8. Resize the graphic if necessary. At this point, it’s mostly guesswork, and you can continue to tweak it later.
  9. Right-click the graphic and choose Format Picture.
  10. On the Layout tab, select the Square setting and click OK. In Word 2007, right-click the graphic, choose Text Wrapping, and choose Square.
  11. Resize the graphic some more, if necessary. Apply any other formatting you need.

At this point, you have the custom envelope shown earlier. If it’s a one-time effort, you don’t need to save the envelope outside of this one document. If you want to reuse the custom envelope, continue as follows in Word 2003:

  1. When both the address and graphic are just the way you want them, delete any extra lines, text boxes, or any other characters.
  2. Select the contents of the custom envelope by pressing [Ctrl]+A. The graphic won’t appear selected, but don’t worry, it is. A word of warning: Do not highlight anything other than the custom elements. In this case, that’s the return address and the graphic. Don’t even select blank lines. You might end up with more than one envelope later.
  3. Next, choose AutoText from the Insert menu and then select AutoText.
  4. To save the AutoText entry to a template, choose that template from the Look In dropdown list at the bottom of the dialog box.
  5. Then, in the Enter AutoText Entries Here control, enter the name EnvelopeExtra1. You can’t name this particular entry anything you like, you must name it EnvelopeExtra1.
  6. Click Add.
  7. Save the document if you like, but it isn’t necessary—the AutoText entry is already part of the Normal.dot template.

  1. Press [Alt]+[F3] to insert the selected text as a new building block (part of the Quick Parts feature, new to 2007).
  2. Use EnvelopeExtra1 as the block’s name.
  3. Save it to Normal.dotm.
  4. Click OK.

Now, open a blank document and add an envelope by choosing Letters and Mailings from the Tools menu and then selecting Envelopes and Labels. Click the Envelopes tab if necessary. In Word 2007, click Envelopes in the Create group on the Mailings tab. If there’s an address in the Return Address control, delete it or check the Omit option just above that control. Click Add to Document to insert the custom return address and graphic into the new envelope.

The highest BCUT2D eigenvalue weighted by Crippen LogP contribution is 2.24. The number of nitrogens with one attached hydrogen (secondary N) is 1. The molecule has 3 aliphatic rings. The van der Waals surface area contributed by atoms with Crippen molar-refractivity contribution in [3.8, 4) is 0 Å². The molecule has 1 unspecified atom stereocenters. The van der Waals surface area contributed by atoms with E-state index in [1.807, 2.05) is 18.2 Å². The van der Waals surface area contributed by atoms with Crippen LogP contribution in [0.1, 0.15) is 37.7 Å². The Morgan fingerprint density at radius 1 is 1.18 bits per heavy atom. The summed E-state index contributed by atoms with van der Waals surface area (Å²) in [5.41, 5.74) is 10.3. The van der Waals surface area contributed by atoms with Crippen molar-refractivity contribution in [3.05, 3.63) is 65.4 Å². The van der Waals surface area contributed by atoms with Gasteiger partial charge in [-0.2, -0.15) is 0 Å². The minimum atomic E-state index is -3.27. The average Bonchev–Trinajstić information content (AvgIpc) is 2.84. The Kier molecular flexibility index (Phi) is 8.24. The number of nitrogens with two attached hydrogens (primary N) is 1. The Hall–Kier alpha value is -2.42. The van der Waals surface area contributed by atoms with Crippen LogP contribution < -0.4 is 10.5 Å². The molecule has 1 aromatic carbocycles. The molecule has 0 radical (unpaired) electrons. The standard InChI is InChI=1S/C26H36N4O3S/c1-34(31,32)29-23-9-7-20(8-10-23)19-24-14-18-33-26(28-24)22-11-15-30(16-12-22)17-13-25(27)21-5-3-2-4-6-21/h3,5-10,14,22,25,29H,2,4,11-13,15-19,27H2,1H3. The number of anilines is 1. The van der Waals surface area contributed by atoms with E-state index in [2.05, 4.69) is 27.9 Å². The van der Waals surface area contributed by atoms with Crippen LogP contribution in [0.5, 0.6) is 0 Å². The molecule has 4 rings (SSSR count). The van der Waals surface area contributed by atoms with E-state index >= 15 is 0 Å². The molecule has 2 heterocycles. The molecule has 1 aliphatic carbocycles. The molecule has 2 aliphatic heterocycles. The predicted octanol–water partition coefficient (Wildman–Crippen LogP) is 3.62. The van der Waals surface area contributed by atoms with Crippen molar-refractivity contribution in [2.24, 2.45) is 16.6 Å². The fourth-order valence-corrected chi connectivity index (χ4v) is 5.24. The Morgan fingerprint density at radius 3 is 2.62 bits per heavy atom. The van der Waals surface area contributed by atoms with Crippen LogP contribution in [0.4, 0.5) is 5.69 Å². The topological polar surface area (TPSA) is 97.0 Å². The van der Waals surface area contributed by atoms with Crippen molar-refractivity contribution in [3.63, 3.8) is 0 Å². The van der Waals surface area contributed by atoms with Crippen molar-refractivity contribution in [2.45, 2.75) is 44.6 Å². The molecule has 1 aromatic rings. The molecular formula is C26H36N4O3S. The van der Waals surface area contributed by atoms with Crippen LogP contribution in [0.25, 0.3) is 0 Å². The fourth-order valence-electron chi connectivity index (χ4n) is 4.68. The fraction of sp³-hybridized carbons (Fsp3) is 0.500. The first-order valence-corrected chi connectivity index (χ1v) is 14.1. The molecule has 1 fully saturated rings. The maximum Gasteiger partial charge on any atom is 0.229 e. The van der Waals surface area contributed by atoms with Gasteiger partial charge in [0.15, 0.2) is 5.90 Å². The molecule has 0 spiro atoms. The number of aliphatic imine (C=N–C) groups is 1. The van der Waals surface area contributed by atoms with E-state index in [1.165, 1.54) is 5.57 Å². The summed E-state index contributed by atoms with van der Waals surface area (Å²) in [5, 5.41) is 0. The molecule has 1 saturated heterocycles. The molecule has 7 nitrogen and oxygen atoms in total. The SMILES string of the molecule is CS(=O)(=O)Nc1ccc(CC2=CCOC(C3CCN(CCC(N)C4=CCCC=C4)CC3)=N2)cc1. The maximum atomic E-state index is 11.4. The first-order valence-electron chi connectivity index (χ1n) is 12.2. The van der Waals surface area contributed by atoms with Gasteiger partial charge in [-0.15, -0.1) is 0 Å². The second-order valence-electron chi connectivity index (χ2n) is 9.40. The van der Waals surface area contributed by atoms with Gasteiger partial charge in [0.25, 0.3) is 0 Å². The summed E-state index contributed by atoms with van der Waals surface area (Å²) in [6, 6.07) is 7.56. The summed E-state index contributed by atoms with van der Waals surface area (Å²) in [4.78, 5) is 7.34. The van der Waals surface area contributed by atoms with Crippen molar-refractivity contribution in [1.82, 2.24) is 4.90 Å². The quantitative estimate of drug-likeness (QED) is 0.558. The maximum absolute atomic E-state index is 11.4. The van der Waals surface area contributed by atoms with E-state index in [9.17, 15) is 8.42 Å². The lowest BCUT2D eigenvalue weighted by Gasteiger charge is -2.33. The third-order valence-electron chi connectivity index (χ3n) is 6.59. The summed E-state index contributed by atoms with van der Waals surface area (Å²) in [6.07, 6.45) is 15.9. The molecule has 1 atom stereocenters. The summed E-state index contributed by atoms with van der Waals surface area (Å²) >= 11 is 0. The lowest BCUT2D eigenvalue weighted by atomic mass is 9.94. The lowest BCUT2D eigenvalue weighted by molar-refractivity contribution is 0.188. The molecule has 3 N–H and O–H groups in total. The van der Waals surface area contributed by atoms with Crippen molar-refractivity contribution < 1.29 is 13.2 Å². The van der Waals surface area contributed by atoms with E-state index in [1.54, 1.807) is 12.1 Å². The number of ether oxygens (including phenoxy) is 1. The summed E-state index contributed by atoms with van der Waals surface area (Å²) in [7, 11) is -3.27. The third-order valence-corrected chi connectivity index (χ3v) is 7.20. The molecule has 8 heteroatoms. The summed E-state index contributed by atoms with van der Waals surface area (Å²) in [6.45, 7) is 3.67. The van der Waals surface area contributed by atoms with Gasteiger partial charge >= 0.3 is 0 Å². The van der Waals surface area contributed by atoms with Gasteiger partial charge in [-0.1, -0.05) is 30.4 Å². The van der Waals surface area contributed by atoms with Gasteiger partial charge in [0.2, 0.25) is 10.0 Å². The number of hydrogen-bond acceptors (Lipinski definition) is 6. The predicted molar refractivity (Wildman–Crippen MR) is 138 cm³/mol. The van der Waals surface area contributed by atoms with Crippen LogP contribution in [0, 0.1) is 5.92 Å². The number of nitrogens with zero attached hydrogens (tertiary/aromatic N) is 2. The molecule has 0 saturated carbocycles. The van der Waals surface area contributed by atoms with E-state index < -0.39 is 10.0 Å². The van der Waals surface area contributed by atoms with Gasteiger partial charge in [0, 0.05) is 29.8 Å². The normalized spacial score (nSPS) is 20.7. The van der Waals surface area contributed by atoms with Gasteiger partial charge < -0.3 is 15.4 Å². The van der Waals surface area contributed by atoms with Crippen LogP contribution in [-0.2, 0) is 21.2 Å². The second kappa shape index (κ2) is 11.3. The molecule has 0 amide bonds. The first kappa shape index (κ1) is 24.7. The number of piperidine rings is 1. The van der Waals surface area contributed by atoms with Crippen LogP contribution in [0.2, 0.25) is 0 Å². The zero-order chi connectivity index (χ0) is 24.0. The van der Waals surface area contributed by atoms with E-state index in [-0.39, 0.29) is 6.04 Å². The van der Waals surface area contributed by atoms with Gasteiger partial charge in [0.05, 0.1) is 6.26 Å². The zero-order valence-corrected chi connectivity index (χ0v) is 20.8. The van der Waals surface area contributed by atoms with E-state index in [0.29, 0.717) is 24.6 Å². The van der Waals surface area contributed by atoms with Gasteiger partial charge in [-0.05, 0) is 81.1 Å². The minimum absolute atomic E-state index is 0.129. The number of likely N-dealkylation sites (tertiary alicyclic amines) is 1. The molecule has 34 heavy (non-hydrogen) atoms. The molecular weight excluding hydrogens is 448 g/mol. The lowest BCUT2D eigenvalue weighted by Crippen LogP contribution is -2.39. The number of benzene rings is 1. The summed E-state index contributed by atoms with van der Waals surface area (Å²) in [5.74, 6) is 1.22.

Looking for some Christmas images, pictures or graphics? Microsoft Office has some in-built options for the festive tide of Yule.

Add these images into Word documents, Outlook emails, PowerPoint slides or even Excel worksheets.

Unsubtle Hint: Christmas Cheer with Office has a collection of festive cards, letters, gift tags, emails ready to open, edit and use. BONUS: professional graphics made specially for the pack, not available anywhere else. .

Online Pictures

The old Office clipart library is long gone, these days the Office pictures are a Bing image search.

Insert | Online Pictures does an online image search.

How to add clip art to microsoft word

The images come from other web sites, not Microsoft own Office collection. You’re responsible for ensuring the legal right to use any image. That’s why the default is ‘Creative Commons only’.

Click on the filter icon to narrow down the search by Size, Type, Layout and Color.

How to add clip art to microsoft word

But the main way to narrow down a search is adding more words or changing words.

Compare this search for ‘Xmas’ with the results for ‘Christmas’ above. They are very different.

How to add clip art to microsoft word

It’s worth checking both ‘Christmas’ and ‘Xmas’ variations.

Christmas Tree or Xmas Tree

Christmas Santa or Xmas Santa

Christmas Snow or Xmas snow

Christmas Holly or Xmas Holly

Inserting to document, email or slide

Online Pictures is available in Word, Excel, PowerPoint and Outlook. More than one picture can be added at any time. Click on each image then the Insert button.

How to add clip art to microsoft word

We choose a ‘short list’ of images, insert them all then delete the unwanted ones. That’s faster than returning to Online Pictures for each image.

The Online Pictures dialog box isn’t very good. It’s ‘modal’ so you can’t switch back to the document or any other open document while it’s open. The dialog doesn’t save recent searches, not even the last search, making users retype each time they open it.

After insertion, move, resize, recolor images just like any other picture.

How to add clip art to microsoft word

Some images are inserted with origin and licencing information in a text box within the image. Click on the text box to change the text or remove the text box completely.

How to add clip art to microsoft word

There’s not much Christmasy in the Office Icons (available in Office 365 Win/Mac, Office 2019 Win/Mac, Office for iPhone/iPad).

How to add clip art to microsoft word

All we could find was a snowflake and snowman under ‘Weather and seasons’.